Gender Inequality is Reality When It Comes to Drinking Alcohol
Women become intoxicated more rapidly and take longer for alcohol to pass from their system. This is why government-recommended drinking guidelines are different for men and women. Guidelines suggest just one drink each day for women and not more than two for men. This winds up as a relative equivalent since a single drink affects women twice as much as one drink does a man.
Here’s just some of the risks that women drinkers face:
- Complexion – It dries the skin and robs it of key nutrients, dilates blood vessels, can leave spidery trails on the face and deprives skin of its healthful luster.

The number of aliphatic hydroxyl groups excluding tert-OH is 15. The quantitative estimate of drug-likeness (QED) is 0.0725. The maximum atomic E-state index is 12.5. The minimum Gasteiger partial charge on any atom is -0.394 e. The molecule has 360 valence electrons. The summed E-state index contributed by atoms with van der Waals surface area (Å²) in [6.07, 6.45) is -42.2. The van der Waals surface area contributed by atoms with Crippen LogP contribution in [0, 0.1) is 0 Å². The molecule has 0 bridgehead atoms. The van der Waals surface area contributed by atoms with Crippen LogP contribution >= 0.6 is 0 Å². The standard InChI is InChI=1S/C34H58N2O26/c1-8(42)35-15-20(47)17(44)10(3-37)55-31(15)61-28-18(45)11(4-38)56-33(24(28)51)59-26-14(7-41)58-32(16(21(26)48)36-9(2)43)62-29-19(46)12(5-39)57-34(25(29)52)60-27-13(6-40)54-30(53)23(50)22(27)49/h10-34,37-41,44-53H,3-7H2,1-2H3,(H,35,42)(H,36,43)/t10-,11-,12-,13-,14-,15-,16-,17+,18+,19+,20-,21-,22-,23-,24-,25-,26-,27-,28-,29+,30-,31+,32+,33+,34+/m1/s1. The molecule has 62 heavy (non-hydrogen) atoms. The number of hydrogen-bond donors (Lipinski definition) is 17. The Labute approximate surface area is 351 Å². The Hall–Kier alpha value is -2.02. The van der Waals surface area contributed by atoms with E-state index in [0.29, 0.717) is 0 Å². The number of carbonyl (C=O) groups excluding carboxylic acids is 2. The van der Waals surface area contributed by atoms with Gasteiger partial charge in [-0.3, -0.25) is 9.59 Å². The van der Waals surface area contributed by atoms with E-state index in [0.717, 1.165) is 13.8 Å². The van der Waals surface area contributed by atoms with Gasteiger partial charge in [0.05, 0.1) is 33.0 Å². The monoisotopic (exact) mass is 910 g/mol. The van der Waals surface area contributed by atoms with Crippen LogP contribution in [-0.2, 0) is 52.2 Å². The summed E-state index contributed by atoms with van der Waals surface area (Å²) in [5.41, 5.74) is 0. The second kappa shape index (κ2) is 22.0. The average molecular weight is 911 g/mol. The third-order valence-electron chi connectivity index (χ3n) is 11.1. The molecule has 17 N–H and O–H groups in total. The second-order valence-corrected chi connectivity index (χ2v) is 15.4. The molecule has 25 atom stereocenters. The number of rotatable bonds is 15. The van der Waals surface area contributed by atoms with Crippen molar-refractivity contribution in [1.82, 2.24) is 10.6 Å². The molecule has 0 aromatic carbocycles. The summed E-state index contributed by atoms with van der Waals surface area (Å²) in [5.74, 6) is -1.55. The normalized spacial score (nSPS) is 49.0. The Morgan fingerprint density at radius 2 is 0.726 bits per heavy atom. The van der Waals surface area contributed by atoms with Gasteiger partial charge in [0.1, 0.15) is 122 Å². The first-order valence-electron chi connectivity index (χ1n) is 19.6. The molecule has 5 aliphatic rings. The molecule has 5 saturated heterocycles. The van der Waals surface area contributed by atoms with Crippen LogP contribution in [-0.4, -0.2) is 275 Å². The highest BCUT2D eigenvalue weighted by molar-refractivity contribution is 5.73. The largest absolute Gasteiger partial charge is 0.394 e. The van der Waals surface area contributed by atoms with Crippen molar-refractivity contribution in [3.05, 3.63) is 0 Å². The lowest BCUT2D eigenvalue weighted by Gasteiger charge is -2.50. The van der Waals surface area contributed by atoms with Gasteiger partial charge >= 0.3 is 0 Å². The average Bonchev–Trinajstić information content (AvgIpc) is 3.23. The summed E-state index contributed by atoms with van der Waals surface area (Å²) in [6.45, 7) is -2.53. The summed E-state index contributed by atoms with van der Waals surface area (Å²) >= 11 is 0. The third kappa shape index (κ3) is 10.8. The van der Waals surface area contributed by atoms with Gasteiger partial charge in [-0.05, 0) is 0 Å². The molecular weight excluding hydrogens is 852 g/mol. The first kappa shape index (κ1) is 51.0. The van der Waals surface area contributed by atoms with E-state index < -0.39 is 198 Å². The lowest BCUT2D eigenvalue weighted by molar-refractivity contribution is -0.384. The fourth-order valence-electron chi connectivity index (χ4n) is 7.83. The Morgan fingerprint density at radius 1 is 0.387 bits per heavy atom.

- Weight Gain – Alcohol works against calorie-counting. Ounce for ounce, alcohol is higher in calories than many of the foods you eat. Drinking will make you feel hungry, and will lessen self-control, making it more likely that you will consume more empty calories.
- Cancer – Drinking puts you in a higher health risk category. Women who have as few as three drinks each week have a 15 percent greater chance of developing breast cancer. And for every drink beyond three, the risk goes up another 10 percent.
- Menstruation – Regular drinking has been shown to negatively impact women’s monthly cycles. It could worsen monthly discomfort, or it may cause women to miss monthly periods.
- Pregnancy – Ladies who enjoy five plus drinks in a week have more trouble becoming pregnant.
- Liver Disease – This is a common risk for all drinkers, but for women the risk is even greater since their livers don’t process as efficiently as men’s.